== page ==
Essence: Incognegro by Mat Johnson
It seems like the only thing worth reading in Essence lately is the book section (not including the best selling urban fiction titles). Honestly, how many articles can one read on debt, losing weight, and relationship problems. Oh, and don’t forget the HIV/AIDS/STD articles. Important? Yes, but do we need to read articles about this stuff every single month? This subscriber says no. But what can one expect from women’s magazines today? Marie Claire, my other favorite magazine, fell off sometime ago. Now I’m just waiting for the subscription to run out.
In the February issue of Essence, Patrik Henry Bass selects “the most fascinating Black History Month books this season.” When I saw Mat Johnson’s book, I tapped the page and held up the magazine to get the boyfriend’s attention–as though I had something to do with the book’s publication and promotion.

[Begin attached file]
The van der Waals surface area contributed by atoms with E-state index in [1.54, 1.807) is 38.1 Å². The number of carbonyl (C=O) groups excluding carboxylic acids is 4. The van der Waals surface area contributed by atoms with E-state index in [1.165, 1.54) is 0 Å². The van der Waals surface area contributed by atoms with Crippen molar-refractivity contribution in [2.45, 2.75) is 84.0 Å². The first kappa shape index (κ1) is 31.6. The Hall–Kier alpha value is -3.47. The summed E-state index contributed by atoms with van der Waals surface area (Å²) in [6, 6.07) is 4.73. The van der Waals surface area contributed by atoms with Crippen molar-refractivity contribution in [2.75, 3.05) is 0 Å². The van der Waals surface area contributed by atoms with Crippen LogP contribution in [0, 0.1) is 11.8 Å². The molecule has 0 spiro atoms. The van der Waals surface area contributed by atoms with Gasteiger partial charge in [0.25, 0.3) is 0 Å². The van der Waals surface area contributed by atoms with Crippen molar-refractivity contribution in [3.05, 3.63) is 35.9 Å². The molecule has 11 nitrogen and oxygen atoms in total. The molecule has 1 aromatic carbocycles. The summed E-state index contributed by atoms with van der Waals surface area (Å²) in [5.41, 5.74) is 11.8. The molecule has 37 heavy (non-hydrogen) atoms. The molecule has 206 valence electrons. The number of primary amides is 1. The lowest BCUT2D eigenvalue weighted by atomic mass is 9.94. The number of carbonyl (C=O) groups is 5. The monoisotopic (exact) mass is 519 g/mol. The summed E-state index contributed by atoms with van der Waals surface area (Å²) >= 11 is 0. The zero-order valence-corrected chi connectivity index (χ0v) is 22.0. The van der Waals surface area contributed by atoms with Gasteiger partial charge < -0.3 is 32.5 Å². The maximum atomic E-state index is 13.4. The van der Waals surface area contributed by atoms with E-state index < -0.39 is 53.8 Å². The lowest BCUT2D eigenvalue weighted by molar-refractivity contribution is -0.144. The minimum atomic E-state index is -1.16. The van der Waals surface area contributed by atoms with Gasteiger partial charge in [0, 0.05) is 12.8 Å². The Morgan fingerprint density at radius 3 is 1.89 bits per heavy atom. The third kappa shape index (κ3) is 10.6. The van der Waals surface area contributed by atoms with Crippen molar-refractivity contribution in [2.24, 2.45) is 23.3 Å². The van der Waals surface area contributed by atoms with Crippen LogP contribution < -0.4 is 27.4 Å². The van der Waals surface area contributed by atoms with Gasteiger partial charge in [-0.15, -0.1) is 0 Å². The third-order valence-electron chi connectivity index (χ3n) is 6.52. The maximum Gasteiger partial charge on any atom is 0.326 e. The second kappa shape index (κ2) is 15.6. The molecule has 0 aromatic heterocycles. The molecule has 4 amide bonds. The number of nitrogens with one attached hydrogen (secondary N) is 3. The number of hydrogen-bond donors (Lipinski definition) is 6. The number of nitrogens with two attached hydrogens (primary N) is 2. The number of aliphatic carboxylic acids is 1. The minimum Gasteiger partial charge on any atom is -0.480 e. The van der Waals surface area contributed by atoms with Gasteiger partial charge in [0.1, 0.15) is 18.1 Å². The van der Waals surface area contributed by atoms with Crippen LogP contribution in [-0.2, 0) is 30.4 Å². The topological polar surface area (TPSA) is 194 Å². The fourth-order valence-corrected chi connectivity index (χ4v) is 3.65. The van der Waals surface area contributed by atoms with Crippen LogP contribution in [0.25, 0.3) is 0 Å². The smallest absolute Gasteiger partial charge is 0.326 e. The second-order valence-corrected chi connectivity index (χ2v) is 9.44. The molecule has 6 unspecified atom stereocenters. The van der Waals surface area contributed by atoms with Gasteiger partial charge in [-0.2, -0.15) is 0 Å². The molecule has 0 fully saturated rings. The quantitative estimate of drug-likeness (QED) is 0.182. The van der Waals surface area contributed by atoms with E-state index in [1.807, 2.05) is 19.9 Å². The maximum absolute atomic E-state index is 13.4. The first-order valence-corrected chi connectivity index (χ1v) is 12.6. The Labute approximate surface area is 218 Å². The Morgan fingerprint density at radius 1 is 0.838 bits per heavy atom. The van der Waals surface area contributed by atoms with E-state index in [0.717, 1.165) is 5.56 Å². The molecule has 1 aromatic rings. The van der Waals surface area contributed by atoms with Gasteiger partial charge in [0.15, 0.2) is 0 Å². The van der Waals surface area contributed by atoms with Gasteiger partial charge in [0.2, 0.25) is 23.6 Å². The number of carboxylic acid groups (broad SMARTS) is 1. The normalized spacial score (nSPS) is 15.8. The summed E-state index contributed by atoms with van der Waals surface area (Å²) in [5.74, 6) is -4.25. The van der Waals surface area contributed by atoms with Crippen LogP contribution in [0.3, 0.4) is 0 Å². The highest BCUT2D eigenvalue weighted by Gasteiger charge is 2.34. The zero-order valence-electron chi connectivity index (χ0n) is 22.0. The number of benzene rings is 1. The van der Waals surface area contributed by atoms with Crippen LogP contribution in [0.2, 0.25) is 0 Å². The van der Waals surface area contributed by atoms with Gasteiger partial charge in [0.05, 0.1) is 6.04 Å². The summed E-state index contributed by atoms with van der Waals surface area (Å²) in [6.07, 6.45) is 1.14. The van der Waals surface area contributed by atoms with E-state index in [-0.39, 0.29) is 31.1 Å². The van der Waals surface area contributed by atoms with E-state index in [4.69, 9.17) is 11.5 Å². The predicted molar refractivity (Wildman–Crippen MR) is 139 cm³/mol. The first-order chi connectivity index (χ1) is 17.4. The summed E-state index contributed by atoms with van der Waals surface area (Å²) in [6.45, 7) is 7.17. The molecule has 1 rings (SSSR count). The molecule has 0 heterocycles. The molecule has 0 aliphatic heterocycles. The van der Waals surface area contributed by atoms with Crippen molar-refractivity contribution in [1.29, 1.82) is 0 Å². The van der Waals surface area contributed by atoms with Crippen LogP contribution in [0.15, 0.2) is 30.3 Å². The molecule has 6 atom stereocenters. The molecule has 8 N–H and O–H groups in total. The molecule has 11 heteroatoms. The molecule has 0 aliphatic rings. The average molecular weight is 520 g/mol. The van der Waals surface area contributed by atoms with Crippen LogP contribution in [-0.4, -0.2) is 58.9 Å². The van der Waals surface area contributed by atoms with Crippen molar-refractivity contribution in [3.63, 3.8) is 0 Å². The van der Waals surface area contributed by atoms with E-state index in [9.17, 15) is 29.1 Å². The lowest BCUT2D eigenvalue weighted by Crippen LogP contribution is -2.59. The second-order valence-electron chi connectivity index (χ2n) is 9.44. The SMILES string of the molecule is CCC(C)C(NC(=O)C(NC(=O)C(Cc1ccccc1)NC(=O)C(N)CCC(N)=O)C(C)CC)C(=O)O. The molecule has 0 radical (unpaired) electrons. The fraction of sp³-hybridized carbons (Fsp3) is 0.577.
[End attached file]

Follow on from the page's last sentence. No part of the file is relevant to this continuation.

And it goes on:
If you are a frequent visitor of this blog, then you know that I had an opportunity to work with Johnson last summer in the “Building the Novel” workshop at Hurston/Wright. Informative. Inspiring. Made me think about writing in a new light. All that.
Here’s what Essence had to say:
THE NEW NEGRO Mat Johnson doesn’t just push the boundaries of race, he blows them up. Good for him and any reader who picked up his funny 2000 debut novel, Drop, or his worthy but overlooked 2003 follow-up, Hunting in Harlem. In his latest story, the Philadelphia born author guides us into a realm many of his fans haven’t visited before: the pages of a graphic novel. In Incognegro (Vertigo, $19.99), Johnson revisits the painful era of lynchings of Black men by White mobs in the early twentieth century. This being a Mat Johnson tale, Incognegro inevitable uncovers details of our collective past, and nothing, or no one, is quite who or what they seem. (Learn more . . .)
And now I must catch up on all the reading that I didn’t do yesterday. Not worried. It will get done. It always does.